Marty Kaplan, director of the Norman Lear Center, has a HuffPo article, “You Don’t Mean a Thing If You Ain’t Got That Swing,” underscoring the point that presidential campaigns are not just about swing voters; they are about swing voters in swing states. As Kaplan explains:
Based on history and polling, Democrats can probably count on winning 14 states in November, for 182 electoral votes. (Those are Cook Political Report numbers, which most insiders cite, and they’ll change between now and the election, but as a snapshot, it’s close enough.) Republicans can probably count on 23 states, for 191 electoral votes, though some people think Arizona (11 electoral votes) without John McCain on the ticket is also up for grabs.
So ignore national polls. It’s only the 14 or 15 remaining states that really matter to campaigns. If you don’t live in one of them, your local airwaves won’t be carpet-bombing you with presidential attack ads, and Barack Obama and Mitt Romney won’t be heading your way unless there’s money to be raised. Sure, they’ll have field offices in every solid and likely state, and they’ll say they’re taking nothing for granted, complacency is their biggest enemy, blah blah blah, but it’s not your vote they’ll be ardently wooing.
About 50 million presidential ballots were cast in the 15 swing states in 2008. By October, it’s a good guess that the voting populations in those states will be closely divided, with Romney and Obama each getting about 45 percent. It’s the 5 million lucky duckies who say they don’t know who they’ll vote for in November who’ll be getting the most campaign love.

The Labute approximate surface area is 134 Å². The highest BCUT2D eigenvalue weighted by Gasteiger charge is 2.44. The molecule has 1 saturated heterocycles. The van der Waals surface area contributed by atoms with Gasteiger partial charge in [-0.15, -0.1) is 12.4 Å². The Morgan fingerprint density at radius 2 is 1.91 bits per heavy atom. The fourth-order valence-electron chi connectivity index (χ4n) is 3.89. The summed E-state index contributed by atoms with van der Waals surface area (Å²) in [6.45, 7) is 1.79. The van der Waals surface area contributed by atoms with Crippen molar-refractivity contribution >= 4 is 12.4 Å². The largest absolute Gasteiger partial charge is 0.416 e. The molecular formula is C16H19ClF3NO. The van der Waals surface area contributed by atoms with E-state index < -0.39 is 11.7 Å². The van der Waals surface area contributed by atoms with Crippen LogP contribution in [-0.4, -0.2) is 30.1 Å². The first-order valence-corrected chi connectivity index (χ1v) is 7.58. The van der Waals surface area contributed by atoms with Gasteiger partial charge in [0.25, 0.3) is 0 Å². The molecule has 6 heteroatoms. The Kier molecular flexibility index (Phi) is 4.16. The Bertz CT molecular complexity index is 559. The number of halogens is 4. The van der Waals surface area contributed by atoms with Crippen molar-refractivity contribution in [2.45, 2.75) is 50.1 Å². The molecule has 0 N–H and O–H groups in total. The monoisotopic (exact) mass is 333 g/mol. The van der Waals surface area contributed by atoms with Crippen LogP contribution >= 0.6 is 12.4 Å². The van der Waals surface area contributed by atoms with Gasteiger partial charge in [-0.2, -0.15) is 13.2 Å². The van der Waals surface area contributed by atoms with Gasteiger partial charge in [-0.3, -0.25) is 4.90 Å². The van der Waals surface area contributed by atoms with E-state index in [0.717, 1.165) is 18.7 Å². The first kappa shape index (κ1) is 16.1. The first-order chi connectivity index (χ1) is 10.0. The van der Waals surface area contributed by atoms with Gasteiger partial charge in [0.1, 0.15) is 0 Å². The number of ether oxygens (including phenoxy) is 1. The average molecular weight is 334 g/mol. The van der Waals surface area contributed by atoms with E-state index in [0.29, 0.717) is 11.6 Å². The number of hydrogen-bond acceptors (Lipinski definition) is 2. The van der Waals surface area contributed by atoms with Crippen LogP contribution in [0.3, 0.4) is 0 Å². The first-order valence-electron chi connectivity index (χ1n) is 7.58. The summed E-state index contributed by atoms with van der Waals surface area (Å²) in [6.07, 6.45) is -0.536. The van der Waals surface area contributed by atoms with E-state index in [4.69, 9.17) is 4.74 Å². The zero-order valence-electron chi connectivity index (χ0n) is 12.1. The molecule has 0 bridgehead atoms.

Targeting those 5 million swingers in swing states is not so easy, so presidential campaigns target “subsets,” as Kaplan explains:
…The Obama campaign, for example, has scenarios that start with the 246 electoral votes that John Kerry won in 2004, and then to reach 270, they have a “west path” (add Colorado, New Mexico, Nevada and Iowa); a “south path” (add North Carolina and Virginia); a “midwest path” (add Ohio and Iowa); and a Florida path.
Sure, there’ll be an intense effort by both sides to mobilize the highest percentage of their partisans in those states that they can. But getting 50.1 percent of the swing voters is the name of the game. In a big state like Florida, that’s around 420,000 people. But in Colorado, 125,000 voters may swing the election; in Iowa, about 75,000; in New Mexico, fewer than 45,000; in New Hampshire, fewer than 4,000. You get the idea. The presidential election could easily be decided by a crowd that wouldn’t fill the Rose Bowl.
As for the swing states swingers, Kaplan notes that they are not necessarily “ideologically centrist” and “their views are all over the map.” Many are emphatically not political junkies. “Unlike you, that’s not their idea of a good time.” But they are persuadable. Hence the never-ending search for messages that will resonate with them, especially in the final weeks of the campaign when most of them start tuning in.
Kaplan doesn’t say so directly, but he suggests that many of these highly-prized swing voters are, in fact, low-information voters. That raises the possibility that campaign resources might be better deployed in turning out the base.